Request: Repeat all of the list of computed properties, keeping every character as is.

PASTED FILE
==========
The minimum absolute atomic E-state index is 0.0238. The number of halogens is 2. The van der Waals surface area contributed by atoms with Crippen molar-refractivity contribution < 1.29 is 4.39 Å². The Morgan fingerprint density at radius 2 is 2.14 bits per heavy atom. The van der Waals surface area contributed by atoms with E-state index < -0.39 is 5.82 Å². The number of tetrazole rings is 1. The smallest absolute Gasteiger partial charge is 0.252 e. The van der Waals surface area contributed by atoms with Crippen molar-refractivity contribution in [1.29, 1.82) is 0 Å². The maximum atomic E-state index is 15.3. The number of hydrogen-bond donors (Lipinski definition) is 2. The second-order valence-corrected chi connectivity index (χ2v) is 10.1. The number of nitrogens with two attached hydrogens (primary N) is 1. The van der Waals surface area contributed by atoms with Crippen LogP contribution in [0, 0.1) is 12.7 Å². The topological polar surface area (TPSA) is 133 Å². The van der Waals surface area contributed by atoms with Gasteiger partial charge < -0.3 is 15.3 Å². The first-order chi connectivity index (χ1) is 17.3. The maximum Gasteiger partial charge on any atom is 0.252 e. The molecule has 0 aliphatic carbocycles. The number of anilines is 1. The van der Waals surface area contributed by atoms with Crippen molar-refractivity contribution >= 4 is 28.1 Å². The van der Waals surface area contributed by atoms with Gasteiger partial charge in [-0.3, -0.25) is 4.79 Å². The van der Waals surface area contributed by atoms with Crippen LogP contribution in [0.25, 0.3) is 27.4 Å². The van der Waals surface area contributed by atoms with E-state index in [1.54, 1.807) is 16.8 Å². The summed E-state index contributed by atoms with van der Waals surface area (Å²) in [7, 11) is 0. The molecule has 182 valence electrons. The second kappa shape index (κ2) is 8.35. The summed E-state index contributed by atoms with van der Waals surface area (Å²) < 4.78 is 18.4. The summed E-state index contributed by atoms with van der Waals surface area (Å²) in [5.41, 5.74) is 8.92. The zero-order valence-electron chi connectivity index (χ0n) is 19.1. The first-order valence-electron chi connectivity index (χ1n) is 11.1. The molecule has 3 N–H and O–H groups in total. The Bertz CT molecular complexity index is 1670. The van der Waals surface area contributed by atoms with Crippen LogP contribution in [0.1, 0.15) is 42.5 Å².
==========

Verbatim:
The minimum absolute atomic E-state index is 0.0238. The number of halogens is 2. The van der Waals surface area contributed by atoms with Crippen molar-refractivity contribution < 1.29 is 4.39 Å². The Morgan fingerprint density at radius 2 is 2.14 bits per heavy atom. The van der Waals surface area contributed by atoms with E-state index < -0.39 is 5.82 Å². The number of tetrazole rings is 1. The smallest absolute Gasteiger partial charge is 0.252 e. The van der Waals surface area contributed by atoms with Crippen molar-refractivity contribution in [1.29, 1.82) is 0 Å². The maximum atomic E-state index is 15.3. The number of hydrogen-bond donors (Lipinski definition) is 2. The second-order valence-corrected chi connectivity index (χ2v) is 10.1. The number of nitrogens with two attached hydrogens (primary N) is 1. The van der Waals surface area contributed by atoms with Crippen LogP contribution in [0, 0.1) is 12.7 Å². The topological polar surface area (TPSA) is 133 Å². The van der Waals surface area contributed by atoms with Gasteiger partial charge < -0.3 is 15.3 Å². The first-order chi connectivity index (χ1) is 17.3. The maximum Gasteiger partial charge on any atom is 0.252 e. The molecule has 0 aliphatic carbocycles. The number of anilines is 1. The van der Waals surface area contributed by atoms with Crippen molar-refractivity contribution >= 4 is 28.1 Å². The van der Waals surface area contributed by atoms with Gasteiger partial charge in [-0.3, -0.25) is 4.79 Å². The van der Waals surface area contributed by atoms with Crippen LogP contribution in [0.25, 0.3) is 27.4 Å². The van der Waals surface area contributed by atoms with E-state index in [1.54, 1.807) is 16.8 Å². The summed E-state index contributed by atoms with van der Waals surface area (Å²) in [7, 11) is 0. The molecule has 182 valence electrons. The second kappa shape index (κ2) is 8.35. The summed E-state index contributed by atoms with van der Waals surface area (Å²) < 4.78 is 18.4. The summed E-state index contributed by atoms with van der Waals surface area (Å²) in [5.41, 5.74) is 8.92. The zero-order valence-electron chi connectivity index (χ0n) is 19.1. The first-order valence-electron chi connectivity index (χ1n) is 11.1. The molecule has 3 N–H and O–H groups in total. The Bertz CT molecular complexity index is 1670. The van der Waals surface area contributed by atoms with Crippen LogP contribution in [0.1, 0.15) is 42.5 Å².